After a few years of showing up at E3 and other similar events with very little to show, Sea of Thieves finally released about three weeks ago. Not only was the pirate themed co-op game in development for a long time, but it had been even longer since Rare put out a proper AAA title. Regardless of how little was shown of the game, I knew I’d be picking it up at release just to finally see what one of my favorite developers had been up to. But, is there more to the game than what was shown, or was the lack of information an indication of a lack of content?
Long story short, there’s not a lot to actually do in Sea of Thieves. There’s three types of quests (called “voyages”) given out by three different factions. You do this voyages, build up your rank in those factions, and then do it all over again but at a harder difficulty. At its surface, that’s all there is to this game, but if you look a little deeper, you’ll find the reason why it took me three weeks to finally write this review. That reason I simply couldn’t stop playing long enough to get a review out sooner.
The fun comes from the interaction with other players in the world. Whether they’re members of your pirate crew or aboard another ship threatening to take your treasure, every moment becomes somehow more intense and more hilarious at the same time.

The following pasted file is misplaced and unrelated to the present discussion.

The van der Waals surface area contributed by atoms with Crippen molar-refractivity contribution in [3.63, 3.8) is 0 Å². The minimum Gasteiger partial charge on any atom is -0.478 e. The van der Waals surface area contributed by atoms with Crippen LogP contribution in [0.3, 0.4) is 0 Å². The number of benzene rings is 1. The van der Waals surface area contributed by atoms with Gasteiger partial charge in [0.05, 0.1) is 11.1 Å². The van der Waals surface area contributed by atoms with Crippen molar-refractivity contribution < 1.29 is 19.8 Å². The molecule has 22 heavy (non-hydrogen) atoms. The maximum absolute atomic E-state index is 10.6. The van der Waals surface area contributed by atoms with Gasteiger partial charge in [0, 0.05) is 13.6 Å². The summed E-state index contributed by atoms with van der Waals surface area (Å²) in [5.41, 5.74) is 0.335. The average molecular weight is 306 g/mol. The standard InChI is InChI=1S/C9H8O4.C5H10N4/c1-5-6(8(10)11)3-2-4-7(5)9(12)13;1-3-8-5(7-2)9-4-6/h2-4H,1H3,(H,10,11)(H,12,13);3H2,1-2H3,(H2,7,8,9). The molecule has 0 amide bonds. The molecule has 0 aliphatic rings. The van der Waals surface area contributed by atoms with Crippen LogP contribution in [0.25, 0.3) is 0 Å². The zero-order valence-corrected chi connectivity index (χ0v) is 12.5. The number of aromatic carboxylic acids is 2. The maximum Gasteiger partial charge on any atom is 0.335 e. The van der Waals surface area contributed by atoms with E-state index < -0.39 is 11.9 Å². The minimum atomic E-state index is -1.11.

Let’s start over from the beginning. When you start a game, you have a choice of either manning a small ship called a sloop, or a large galleon. The sloop can be used by one or two players, and the galleon requires three or four. Boating is a fairly complicated process and asks a lot of the players. You need to steer your boat. You need to raise and lower your sails. You need to position your sails into the wind. You need somehow keeping a lookout, since the sails often block the view. Sloops are set up with everything positioned pretty close together, making it far more manageable for a smaller crew.
So, you’ve got your crew put together and you’ve got the boat that fits the size of your crew, now you’re going to go on one of those voyages. The Gold Hoarders faction provides you with treasure maps or sometimes riddles, both leading to treasure chests. Simply go where the map shows, find your treasure, and bring it back. The Order of Souls has you killing pirate skeletons and returning their skulls to them. And finally, the Merchant Alliance has you searching for goods to deliver to a specific outpost.
All pretty basic stuff, but you’ll learn pretty quickly that the game gets interesting when you run into other ships. None of those treasures you’ve collected are nailed down, so if another ship finds you, they can choose to hunt you down and try to take whatever you have. If they get your stuff and turn it in to the quest givers, they get the reputation. This means that if you’re out on a voyage and you see another crew, it could be in your interest to try to mess with them.